|Date of Birth||January 6, 1888|
|Place of Birth||Manchester, Lancashire|
|Next of Kin||Martha Hulmes, mother, Kenora, Ontario|
|Trade / Calling||Locomotive Fireman|
|Religion||Church of England|
|Service Record||Link to Service Record|
|Force||Canadian Expeditionary Force|
|Enlisted / Conscripted||Enlisted|
|Address at Enlistment||Kenora, Ontario|
|Date of Enlistment||March 16, 1916|
|Age at Enlistment||28|
|Theatre of Service||Canada|
|Prisoner of War||No|
|Date of Death||August 1, 1949|
|Age at Death||61|
|Buried At||Lake of the Woods Cemetery, Kenora, Ontario|
The Hulmes family was from Manchester, Lancashire in England where parents Thomas and Martha (Pennington) had married on 24 March 1883. Thomas was listed as a coal wharfinger (takes custody of and is responsible for goods delivered to the wharf) in the 1891 census and as a coal dealer in later censuses. Children born to the family were Thomas (1884-1961), Jane (1885-1958), Frank (1888-1949), Martha (1890-1959), William (1892-1955), Lucy (1894-1953), Harry (1897-1971), and Edward (1899-1920). By the 1911 census Frank, William, and Edward were listed as assistants to their father in the coal business.
Although Frank, along with George Stubbins, had travelled to Canada in 1911, they both returned to England. With the death of Thomas Sr in 1912, the family, except for Thomas Jr who had married and started a family of his own, immigrated to Kenora, Ontario in 1913: Frank aboard the Hesperian in February, Martha Sr aboard the Teutonic and Lucy and William aboard the Victorian in March, and Martha Jr, Harry, and Edward aboard the Tunisian in May.
Frank made another trip back to England, returning to Kenora in May of 1915. With occupation given as locomotive fireman, he signed his attestation papers in Kenora on 13 March 1916. He gave three years of previous service with the Royal Army Medical Corps.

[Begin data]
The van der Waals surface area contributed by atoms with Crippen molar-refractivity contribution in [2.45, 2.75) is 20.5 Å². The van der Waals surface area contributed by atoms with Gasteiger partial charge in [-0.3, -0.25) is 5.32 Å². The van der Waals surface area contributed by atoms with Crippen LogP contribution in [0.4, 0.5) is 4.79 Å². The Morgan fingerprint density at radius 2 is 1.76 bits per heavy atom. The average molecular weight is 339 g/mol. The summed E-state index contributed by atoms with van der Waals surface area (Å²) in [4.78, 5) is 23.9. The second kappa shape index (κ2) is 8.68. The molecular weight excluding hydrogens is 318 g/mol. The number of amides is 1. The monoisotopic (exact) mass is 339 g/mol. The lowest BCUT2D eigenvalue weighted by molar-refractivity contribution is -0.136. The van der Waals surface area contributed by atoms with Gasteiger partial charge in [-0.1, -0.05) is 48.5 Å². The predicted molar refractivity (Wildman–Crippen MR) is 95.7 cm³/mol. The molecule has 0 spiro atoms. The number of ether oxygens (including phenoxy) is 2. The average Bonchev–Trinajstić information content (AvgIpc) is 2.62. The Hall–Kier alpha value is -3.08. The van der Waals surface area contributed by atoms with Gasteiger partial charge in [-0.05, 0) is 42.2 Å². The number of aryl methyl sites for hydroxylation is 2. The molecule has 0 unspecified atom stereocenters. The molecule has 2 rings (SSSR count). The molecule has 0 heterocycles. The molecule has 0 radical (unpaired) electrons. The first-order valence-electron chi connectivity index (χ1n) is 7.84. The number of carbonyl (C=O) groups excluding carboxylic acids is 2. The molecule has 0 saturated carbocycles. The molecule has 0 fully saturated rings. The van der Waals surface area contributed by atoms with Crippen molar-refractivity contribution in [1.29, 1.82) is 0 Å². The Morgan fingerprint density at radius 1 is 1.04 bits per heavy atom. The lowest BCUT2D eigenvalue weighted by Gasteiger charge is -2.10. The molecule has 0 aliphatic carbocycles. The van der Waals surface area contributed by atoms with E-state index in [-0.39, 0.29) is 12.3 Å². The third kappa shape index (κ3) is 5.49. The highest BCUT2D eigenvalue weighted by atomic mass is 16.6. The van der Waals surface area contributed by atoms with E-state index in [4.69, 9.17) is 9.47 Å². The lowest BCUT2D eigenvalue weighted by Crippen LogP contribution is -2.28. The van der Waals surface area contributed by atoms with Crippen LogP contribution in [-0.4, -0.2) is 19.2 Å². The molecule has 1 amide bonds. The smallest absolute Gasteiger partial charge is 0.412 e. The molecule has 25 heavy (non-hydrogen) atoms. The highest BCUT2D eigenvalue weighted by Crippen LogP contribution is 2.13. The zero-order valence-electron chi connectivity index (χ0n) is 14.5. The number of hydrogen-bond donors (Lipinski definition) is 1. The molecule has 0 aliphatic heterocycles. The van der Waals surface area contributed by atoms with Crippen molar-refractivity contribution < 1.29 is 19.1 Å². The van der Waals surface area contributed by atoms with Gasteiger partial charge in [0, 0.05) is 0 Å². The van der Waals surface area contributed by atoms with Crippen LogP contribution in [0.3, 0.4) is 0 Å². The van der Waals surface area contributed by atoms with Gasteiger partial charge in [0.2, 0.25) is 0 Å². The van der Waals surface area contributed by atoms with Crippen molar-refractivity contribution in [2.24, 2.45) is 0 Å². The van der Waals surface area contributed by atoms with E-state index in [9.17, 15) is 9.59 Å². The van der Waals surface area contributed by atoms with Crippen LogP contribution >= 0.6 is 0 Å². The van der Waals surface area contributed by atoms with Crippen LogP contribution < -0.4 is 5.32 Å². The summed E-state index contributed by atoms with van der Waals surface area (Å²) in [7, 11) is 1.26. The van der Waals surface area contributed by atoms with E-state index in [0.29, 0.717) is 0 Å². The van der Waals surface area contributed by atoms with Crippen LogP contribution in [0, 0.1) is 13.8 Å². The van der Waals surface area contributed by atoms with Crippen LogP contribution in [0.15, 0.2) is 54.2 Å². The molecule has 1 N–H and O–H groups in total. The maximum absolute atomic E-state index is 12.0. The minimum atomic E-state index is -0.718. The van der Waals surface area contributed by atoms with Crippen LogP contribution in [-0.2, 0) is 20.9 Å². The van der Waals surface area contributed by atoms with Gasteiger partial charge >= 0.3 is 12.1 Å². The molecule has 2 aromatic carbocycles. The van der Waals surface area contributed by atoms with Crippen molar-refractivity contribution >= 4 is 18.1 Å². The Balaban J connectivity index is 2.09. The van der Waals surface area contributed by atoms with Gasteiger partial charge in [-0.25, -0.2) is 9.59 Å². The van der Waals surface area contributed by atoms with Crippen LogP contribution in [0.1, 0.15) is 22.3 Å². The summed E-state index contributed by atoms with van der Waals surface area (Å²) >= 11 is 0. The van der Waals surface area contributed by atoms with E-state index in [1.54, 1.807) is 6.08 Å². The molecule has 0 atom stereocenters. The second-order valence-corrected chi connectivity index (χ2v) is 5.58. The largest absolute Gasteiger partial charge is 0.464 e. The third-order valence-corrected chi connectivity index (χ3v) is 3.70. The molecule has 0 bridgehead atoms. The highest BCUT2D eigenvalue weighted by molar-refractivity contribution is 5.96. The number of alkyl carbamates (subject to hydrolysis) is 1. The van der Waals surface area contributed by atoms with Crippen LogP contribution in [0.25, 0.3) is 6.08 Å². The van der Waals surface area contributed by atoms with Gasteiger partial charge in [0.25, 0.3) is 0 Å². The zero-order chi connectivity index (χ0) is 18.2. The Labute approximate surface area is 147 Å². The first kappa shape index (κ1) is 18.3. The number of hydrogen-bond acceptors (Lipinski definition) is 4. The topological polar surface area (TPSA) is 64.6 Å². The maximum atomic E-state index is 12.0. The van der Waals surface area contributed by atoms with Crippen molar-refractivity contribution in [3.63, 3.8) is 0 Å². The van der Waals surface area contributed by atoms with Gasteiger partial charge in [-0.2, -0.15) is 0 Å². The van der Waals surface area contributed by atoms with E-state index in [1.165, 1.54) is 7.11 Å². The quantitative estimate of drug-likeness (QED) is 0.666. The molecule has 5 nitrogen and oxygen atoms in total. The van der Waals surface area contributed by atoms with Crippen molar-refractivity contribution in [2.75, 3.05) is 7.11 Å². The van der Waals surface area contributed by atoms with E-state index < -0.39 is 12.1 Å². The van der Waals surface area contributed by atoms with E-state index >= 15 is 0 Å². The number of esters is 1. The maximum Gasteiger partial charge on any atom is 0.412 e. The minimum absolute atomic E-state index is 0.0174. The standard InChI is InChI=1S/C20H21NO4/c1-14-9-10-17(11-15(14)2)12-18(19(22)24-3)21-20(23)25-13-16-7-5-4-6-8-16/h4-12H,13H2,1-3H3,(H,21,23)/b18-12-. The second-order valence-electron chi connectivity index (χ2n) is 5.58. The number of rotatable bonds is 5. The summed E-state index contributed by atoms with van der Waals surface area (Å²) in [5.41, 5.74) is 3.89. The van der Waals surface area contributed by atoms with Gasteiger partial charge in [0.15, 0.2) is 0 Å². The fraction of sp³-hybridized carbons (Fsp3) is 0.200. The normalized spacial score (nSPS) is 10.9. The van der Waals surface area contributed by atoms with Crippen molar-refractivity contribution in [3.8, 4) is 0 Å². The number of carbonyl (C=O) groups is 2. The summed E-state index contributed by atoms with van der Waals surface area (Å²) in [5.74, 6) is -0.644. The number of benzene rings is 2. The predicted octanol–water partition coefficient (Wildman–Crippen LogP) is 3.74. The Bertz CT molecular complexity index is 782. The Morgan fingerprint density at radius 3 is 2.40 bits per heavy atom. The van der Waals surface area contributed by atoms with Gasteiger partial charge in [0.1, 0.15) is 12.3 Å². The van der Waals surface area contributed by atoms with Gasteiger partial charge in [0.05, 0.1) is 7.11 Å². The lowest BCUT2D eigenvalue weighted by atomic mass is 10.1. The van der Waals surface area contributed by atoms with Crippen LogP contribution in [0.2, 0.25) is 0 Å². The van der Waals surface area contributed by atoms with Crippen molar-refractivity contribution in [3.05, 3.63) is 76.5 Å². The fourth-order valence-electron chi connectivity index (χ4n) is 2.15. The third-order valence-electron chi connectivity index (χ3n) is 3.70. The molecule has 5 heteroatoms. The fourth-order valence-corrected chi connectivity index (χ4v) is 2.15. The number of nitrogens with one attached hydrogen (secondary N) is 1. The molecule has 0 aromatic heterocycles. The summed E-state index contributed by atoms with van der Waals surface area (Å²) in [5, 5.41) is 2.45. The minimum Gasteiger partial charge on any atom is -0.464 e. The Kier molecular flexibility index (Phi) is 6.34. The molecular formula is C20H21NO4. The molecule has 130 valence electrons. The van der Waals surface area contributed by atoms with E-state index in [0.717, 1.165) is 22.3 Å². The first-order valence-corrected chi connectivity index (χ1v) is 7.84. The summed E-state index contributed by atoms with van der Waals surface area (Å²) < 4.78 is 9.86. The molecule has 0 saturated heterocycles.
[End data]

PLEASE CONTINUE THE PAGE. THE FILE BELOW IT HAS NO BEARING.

Organized in November of 1915 with recruitment in Port Arthur, Fort William, Kenora, Rainy River, Fort Frances, and Dryden, the 94th Battalion had its headquarters in Port Arthur. In May of 1916 Frank and his brothers Harry and Edward, along with a number of other local fellows, left Kenora for Port Arthur where they were to train for a short time; a large crowd saw them off at the station. It appears that once in Port Arthur, Frank transferred to the 141st Battalion. According to a local newspaper report, injured during training, Frank returned to Kenora on June 13th. However, listed as a deserter, his service record has a discharge date of 9 June 1916. In 1939 the discharge reason was changed to ‘services no longer required’ as there was ‘a reasonable amount of doubt to actual desertion’.
Frank resumed working for the Canadian Pacific Railway, retiring in 1938 due to illness. On 1 June 1921, in Kenora, Frank married Dora Agnes Stevenson. Born in Manchester, Dora had been working as a parlour maid for the Giommi family in Regent House, Victoria Park, Manchester for the 1911 England census. Dora arrived in Canada in April of 1921 aboard the Melita, destination given as Kenora and purpose of journey to marry Frank Hulmes.
Frank and Dora gave birth to four children, daughters Evelyn, Elsie, and Marion, and son Albert. Frank was a member of the Kenora branch of the Canadian Legion and St Alban’s Pro Cathedral, Kenora.
Predeceased by his mother Martha Rafter in 1944 in Saskatoon, Saskatchewan, Frank died suddenly in the Kenora General Hospital on 1 August 1949. At the time of his death he was survived by his wife Dora, daughter Marion at home, daughter Evelyn (Stan) Cormack of Kenora, daughter Elsie (David) Balchin of Keewatin, and son Albert (Alice), Kenora. He was also survived by his brothers William (Annie) and Harry (Christina), Kenora, brother Thomas (Ellen) of Manchester, and sisters Jane (George) Stavely and Martha (George) Stubbins, both of Kenora, and Lucy (William) Emery of Saskatoon. Frank is interred in the Lake of the Woods Cemetery, Kenora. Dora died in 1973 and is interred beside him.
Back in England, Frank’s brother Thomas served with a number of different battalions; a Kenora newspaper article of March of 1916 suggested he was with Kitchener’s Army. Edward, enlisting at age 16, after serving for a short time with the 31st Battalion in France, was sent back to Canada in June of 1917 when his age was discovered. William went overseas with the 2nd Reinforcing Draft of the 52nd Battalion and transferred to the 15th Battalion once in France. He returned to Canada in May of 1919. Harry transferred to the 16th Battalion once overseas and was wounded at Vimy Ridge in April of 1917. Found medically unfit, Harry returned to Canada the following February.
by Judy Stockham
1916 newspaper article about the Hulmes family provided by Gail Hulmes-Backsai